Following an early exit at Roland Garros 2002, Roger Federer was preparing for another impressive run at Wimbledon after reaching the quarter-final as a teenager 12 months earlier. The young Swiss defeated the seven-time champion Pete Sampras in the fourth round in a thriller, prevailing in five sets with a late break in the decider and moving into the last eight at the second consecutive Major.
Meeting the press in s-Hertogenbosch after the first-round victory over Richard Krajicek in 2002, Federer admitted he was a bit unknown outside Europe before that stunning victory over Pete at the All England Club, despite being ranked in the top-15.
The Swiss labeled that success as a significant springboard for him and the one that gave him much confidence and made him one of the world's most recognized players. Before that memorable Wimbledon run, Federer claimed the first ATP title in Milan in February, scored three wins over the USA in the Davis Cup and became the Player of the Month.
His first Major quarter-final came at Roland Garros. However, the entire tennis world started to speak about him following that massive triumph over Sampras in five sets at Wimbledon, overcoming an injury and the seven-time champion to find himself in the last eight where Tim Henman beat him in four tight sets.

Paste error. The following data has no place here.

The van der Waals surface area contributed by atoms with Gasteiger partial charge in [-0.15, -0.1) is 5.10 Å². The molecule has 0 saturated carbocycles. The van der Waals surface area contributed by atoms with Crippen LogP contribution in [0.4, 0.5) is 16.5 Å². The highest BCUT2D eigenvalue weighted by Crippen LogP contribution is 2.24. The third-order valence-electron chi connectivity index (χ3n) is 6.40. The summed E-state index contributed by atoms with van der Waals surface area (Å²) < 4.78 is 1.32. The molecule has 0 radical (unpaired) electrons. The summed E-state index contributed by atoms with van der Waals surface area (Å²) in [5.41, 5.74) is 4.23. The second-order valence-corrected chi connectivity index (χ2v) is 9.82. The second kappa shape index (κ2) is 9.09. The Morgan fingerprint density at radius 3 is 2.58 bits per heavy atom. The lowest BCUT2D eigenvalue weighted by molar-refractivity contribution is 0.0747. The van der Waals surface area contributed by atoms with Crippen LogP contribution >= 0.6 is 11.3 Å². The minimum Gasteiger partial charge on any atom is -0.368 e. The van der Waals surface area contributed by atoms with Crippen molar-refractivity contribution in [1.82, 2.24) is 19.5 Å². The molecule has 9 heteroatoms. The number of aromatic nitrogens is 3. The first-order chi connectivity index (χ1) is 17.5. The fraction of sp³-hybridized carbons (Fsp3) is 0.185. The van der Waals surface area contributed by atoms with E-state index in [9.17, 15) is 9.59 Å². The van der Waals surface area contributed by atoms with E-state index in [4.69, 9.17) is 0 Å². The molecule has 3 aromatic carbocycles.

Roger Federer defeated Pete Sampras at Wimbledon 2001.
"I was a little bit unknown before that match against Pete Sampras at Wimbledon last year. I was quite known in Europe because I had notable results before the Championships.
Still, that triumph over Pete gave me an international breakthrough, which was huge for my confidence. Unluckily, I was injured right after that match or during it. The injury was there even before Wimbledon, but I played with painkillers and had to sit out for like a month before the US Open.
When I came to New York, I already felt that I was more known, especially in the United States, because I also scored wins over them in the Davis Cup before that triumph over Sampras. It helped me a lot with the press and the fact that everyone knows me better now," Roger Federer said.